READ MORE: Moment of Russian fighter jet crash caught on camera VIDEOS

An informed source told RT that the plane had been circling around Irkutsk for around 20 minutes before going down.

Another fighter jet had been sent up to figure out what the problem was. When it approached the Su-30 it became clear that both pilots were unconscious, the source said. “The situation couldn’t be fixed and the plane crashed into a residential area,” he added.

The incident saw one home completely destroyed and another partially damaged, according to the source.

It is the second such incident in Russia this week, following a disaster in Krasnodar Region on Monday, which left 15 people dead and 26 injured.


Missing plane found?

Published: Oct. 24, 2022 at 12:19 AM GMT+2 | Updated: 4 hours ago
SAN JOSE, Costa Rica (AP) — Authorities in Costa Rica have found two bodies in the search for six people, apparently including the German businessman behind Gold’s Gym, who went missing when their small plane disappeared from radar just off the country’s Caribbean coast.

The Security Ministry said the bodies of one adult and one child had been found, but that the bodies had not yet been identified.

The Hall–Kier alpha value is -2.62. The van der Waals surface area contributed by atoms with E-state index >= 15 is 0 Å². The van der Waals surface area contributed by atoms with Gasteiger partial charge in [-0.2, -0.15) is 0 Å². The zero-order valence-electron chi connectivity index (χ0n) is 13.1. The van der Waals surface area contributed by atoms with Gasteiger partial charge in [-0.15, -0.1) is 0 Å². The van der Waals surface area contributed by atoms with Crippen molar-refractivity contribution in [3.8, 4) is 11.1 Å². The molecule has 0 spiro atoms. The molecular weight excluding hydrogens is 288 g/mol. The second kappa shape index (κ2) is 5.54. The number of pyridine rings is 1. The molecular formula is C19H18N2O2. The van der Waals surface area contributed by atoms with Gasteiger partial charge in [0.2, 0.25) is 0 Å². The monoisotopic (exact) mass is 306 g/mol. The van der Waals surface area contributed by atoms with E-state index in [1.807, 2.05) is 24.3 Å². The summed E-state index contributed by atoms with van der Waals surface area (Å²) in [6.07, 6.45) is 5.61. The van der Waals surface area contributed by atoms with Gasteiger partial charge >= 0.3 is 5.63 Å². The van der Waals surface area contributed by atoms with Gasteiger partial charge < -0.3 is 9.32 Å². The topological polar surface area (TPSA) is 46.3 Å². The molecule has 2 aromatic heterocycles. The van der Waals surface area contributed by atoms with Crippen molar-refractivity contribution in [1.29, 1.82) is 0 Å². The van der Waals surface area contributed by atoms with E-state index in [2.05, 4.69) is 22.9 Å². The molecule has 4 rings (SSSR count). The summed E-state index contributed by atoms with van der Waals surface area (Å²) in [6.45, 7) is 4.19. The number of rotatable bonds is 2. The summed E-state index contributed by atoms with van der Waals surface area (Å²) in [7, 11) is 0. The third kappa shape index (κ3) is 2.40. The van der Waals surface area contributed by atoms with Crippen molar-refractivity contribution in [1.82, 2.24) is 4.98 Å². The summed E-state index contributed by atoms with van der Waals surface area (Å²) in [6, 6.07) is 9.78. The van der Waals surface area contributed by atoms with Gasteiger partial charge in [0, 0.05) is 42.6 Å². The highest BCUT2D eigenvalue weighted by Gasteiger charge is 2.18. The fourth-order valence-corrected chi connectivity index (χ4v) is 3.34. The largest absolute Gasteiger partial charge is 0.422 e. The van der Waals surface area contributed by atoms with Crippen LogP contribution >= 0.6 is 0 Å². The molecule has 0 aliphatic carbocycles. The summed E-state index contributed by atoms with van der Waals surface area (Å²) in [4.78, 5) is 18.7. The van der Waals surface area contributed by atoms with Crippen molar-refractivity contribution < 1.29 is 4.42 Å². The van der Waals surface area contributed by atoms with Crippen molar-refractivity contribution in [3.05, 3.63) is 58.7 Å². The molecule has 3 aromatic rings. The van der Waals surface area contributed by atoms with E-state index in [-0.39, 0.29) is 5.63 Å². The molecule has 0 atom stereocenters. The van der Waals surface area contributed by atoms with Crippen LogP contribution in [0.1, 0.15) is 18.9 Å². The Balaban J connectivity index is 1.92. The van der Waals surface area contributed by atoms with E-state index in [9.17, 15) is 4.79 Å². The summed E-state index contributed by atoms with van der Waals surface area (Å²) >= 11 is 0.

Searchers also turned up backpacks and bags, and pieces of the plane.

All five passengers were believed to be German citizens, said Security Minister Jorge Torres. The plane’s pilot was Swiss.
Costa Rican authorities said pieces of the twin-engine turboprop aircraft were found in the water Saturday, after the flight went missing Friday.

A flight plan filed for the small plane listed Rainer Schaller as a passenger. A man by the same name runs international chains of fitness and gym outlets, including Gold’s Gym and McFit. At least one other of those aboard the plane seemed to be a relative of Schaller, but the relation was not immediately confirmed by authorities.

Searchers are concentrating on a site about 17 miles (28 kilometers) off the coast from the Limon airport.

The plane was a nine-seat Italian-made Piaggio P180 Avanti, known for its distinctive profile. It disappeared from radar as it was heading to Limon, a resort town on the coast.

The security minister said the flight had set out from Mexico.

“Around six in the afternoon we received an alert about a flight coming from Mexico to the Limon airport, carrying five German passengers,” Torres said. A search started immediately but was called off temporarily due to bad weather.

Rainer Schaller is listed as “Founder, Owner and CEO of the RSG Group,” a conglomerate of 21 fitness, lifestyle and fashion brands that operates in 48 countries and has 41,000 employees, either directly or through franchises.

The RSG Group did not respond to requests for comment on whether Schaller had been aboard the plane.

Schaller was in the news in 2010 for his role as organizer of the Berlin Love Parade techno festival. A crush at the event killed 21 people and injured more than 500. Authorities at the time said Schaller’s security failed to stop the flow of people into a tunnel when the situation was already tense at the entrance to the festival grounds.